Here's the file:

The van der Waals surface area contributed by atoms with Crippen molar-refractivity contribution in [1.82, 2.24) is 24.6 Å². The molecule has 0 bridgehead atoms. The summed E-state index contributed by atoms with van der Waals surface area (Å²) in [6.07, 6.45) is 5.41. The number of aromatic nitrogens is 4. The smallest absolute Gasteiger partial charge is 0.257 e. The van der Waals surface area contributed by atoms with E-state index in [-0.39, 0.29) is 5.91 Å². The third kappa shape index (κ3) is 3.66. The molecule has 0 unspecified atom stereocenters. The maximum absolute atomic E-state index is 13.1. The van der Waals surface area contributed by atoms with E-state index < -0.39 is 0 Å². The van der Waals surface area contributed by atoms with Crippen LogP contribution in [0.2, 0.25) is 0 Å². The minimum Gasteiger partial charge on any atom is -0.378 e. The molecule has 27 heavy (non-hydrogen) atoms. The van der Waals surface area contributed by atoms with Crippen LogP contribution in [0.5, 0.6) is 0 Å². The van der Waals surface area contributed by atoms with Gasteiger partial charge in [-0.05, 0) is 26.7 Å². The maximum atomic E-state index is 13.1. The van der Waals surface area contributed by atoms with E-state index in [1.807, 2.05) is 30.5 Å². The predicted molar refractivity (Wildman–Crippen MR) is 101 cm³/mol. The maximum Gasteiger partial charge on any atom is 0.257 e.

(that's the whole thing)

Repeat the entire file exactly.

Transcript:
The van der Waals surface area contributed by atoms with Crippen molar-refractivity contribution in [1.82, 2.24) is 24.6 Å². The molecule has 0 bridgehead atoms. The summed E-state index contributed by atoms with van der Waals surface area (Å²) in [6.07, 6.45) is 5.41. The number of aromatic nitrogens is 4. The smallest absolute Gasteiger partial charge is 0.257 e. The van der Waals surface area contributed by atoms with E-state index in [-0.39, 0.29) is 5.91 Å². The third kappa shape index (κ3) is 3.66. The molecule has 0 unspecified atom stereocenters. The maximum absolute atomic E-state index is 13.1. The van der Waals surface area contributed by atoms with E-state index < -0.39 is 0 Å². The van der Waals surface area contributed by atoms with Crippen LogP contribution in [0.2, 0.25) is 0 Å². The minimum Gasteiger partial charge on any atom is -0.378 e. The molecule has 27 heavy (non-hydrogen) atoms. The van der Waals surface area contributed by atoms with Crippen LogP contribution in [0.5, 0.6) is 0 Å². The van der Waals surface area contributed by atoms with Gasteiger partial charge in [-0.05, 0) is 26.7 Å². The maximum atomic E-state index is 13.1. The van der Waals surface area contributed by atoms with E-state index in [1.807, 2.05) is 30.5 Å². The predicted molar refractivity (Wildman–Crippen MR) is 101 cm³/mol. The maximum Gasteiger partial charge on any atom is 0.257 e.